Adding to the fight against Arizona’s Maricopa County election results, an Arizona judge has ruled that a lawsuit filed by Republican Attorney General Candidate Abraham Hamadeh’s lawsuit can go to trial.

Hamadeh, who lost his election to Democrat Kris Mayes by just 511 votes out of 2.5 million, filed a lawsuit in Maricopa County alleging “errors and inaccuracies” at voting locations. On Election Day, Maricopa saw significant issues at its polling locations including malfunctioning voting machines and improperly printed ballots.

He requested “judicial intervention” to make sure that the candidate who “received the highest number of lawful votes is declared the next Arizona Attorney General.”

The lawsuit asserts that officials in at least 15 Arizona counties “caused the unlawful denial of the franchise to certain qualified electors, erroneously tallied certain ballots, and included for tabulation in the canvass certain illegal votes in connection with the election for the office of Arizona Attorney General.”

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“This pervasive and systematic error directly and proximately resulted in three recurring scenarios in which qualified electors were unlawfully and unconstitutionally disenfranchised,” the lawsuit continued.

Hamadeh’s lawsuit also suggested that up to 1,942 filled-out provisional ballots in Maricopa County were not counted.

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On Tuesday, Mohave County Superior Court Judge Lee Jantzen ruled that Hamadeh’s lawsuit may proceed to trial on Friday. Judge Jantzen explained the reasoning behind his decision to grant Hamadeh a trial, saying, “This case is different … because the Plaintiff is not alleging political motives or fraud or personal agendas being pushed. It is simply alleging misconduct by mistake, or omission by election officials, led to erroneous count of votes and which if true could have led to an uncertain result.”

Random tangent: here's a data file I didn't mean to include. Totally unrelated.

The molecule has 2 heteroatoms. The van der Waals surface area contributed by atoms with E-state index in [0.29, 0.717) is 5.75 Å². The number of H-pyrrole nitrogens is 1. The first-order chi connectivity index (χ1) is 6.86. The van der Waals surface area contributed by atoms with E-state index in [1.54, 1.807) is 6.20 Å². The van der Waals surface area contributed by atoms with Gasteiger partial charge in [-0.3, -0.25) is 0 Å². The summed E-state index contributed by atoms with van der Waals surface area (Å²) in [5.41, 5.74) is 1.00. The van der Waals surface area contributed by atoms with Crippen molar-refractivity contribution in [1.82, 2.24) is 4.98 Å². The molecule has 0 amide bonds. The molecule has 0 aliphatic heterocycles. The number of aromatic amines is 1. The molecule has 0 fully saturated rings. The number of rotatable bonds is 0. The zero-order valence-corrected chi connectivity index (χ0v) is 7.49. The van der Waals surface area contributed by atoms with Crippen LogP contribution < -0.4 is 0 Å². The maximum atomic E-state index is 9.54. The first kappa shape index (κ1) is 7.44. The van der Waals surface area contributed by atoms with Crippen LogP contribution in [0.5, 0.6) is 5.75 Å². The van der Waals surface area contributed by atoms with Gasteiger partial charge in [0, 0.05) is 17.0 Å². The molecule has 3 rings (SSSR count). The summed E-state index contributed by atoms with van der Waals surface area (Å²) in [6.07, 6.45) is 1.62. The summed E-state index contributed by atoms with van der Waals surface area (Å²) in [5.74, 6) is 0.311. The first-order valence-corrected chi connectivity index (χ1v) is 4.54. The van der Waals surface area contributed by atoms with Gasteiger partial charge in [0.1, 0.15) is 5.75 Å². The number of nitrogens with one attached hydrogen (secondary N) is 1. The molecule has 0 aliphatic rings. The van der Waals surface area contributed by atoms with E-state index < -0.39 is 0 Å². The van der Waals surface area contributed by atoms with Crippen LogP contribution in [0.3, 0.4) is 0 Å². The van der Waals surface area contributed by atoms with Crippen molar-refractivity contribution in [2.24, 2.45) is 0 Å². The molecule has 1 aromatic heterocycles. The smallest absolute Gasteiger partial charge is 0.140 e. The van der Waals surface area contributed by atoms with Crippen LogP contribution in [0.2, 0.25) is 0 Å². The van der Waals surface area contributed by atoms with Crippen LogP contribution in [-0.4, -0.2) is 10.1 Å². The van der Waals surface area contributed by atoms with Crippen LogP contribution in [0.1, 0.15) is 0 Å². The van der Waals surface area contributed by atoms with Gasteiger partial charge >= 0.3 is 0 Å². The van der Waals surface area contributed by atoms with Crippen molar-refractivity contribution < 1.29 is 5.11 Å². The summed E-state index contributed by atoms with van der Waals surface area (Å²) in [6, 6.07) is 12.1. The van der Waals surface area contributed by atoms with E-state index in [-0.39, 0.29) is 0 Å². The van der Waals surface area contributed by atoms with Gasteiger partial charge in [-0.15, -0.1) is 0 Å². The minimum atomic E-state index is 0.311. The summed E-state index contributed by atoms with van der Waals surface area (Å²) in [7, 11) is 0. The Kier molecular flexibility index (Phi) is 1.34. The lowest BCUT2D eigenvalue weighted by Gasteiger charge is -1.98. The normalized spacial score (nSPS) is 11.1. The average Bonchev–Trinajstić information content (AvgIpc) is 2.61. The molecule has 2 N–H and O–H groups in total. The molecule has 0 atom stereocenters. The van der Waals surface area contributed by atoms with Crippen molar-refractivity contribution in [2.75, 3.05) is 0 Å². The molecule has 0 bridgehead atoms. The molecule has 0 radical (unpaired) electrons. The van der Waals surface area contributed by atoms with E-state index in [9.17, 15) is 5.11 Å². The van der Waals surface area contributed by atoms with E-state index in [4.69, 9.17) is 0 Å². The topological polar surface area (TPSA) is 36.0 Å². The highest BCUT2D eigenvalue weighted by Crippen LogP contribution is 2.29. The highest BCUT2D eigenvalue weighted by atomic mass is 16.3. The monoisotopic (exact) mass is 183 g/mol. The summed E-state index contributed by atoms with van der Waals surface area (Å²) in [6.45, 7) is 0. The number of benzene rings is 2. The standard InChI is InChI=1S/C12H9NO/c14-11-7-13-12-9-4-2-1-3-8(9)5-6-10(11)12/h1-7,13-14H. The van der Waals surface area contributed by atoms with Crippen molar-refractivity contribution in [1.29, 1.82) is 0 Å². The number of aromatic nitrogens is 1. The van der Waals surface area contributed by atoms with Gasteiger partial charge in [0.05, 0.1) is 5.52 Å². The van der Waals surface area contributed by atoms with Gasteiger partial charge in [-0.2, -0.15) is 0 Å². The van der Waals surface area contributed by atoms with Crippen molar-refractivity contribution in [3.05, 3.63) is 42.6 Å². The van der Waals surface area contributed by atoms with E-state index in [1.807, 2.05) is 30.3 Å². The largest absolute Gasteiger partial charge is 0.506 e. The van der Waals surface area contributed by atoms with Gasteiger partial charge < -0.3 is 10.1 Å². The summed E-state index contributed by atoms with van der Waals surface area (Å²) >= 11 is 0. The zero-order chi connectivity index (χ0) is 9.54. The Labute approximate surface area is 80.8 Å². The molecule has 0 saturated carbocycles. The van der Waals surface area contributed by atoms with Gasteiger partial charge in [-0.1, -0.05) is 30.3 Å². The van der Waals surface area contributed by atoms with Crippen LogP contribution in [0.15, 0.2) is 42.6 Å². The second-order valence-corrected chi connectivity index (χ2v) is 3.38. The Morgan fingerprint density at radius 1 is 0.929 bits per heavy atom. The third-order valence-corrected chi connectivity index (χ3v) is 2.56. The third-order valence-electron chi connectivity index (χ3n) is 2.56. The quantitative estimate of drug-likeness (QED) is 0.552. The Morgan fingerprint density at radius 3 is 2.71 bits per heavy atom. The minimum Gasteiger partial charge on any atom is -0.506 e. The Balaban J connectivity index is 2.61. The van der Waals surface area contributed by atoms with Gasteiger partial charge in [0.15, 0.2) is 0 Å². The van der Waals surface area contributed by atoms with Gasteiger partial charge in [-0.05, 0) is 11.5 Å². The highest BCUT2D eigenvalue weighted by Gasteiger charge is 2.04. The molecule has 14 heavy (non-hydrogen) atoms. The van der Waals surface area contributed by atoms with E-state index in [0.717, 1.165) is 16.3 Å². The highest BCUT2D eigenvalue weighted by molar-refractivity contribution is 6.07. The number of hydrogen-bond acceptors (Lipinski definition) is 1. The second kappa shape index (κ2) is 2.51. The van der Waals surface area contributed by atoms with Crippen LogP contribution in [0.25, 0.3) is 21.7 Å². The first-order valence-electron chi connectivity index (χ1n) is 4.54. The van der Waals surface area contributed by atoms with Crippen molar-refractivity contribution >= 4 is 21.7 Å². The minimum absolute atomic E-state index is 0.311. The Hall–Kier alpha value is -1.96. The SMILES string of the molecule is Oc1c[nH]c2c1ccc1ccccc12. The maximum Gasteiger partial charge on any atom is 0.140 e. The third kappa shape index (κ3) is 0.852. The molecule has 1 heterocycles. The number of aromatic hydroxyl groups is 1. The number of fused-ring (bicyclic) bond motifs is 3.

However, Jantzen dismissed the lawsuit’s claim that the county’s system of handling mail-in ballots is unconstitutional. The judge claimed that this complaint should have been brought up before the elections were held.

“The procedure in the EPM being challenged has been in place since 2019 and should not be the subject of a post-election challenge,” Jantzen said.

Another claim that was dismissed by Jantzen is that votes were illegally accepted because of the county’s acceptance of election documents aside from voter registration forms.

Jantzen also noted that Hamadeh faces a “high burden to meet in order to have an election overturned,” acknowledging the strict requirements in place to be able to classify an election as illegitimate.

“The court must make these determinations based on facts and not mere conclusions,” said Jantzen in the filing. “However, at this stage in the unique proceedings of an election contest, the Court finds the Plaintiff has the right to present its case and even gather additional information.”

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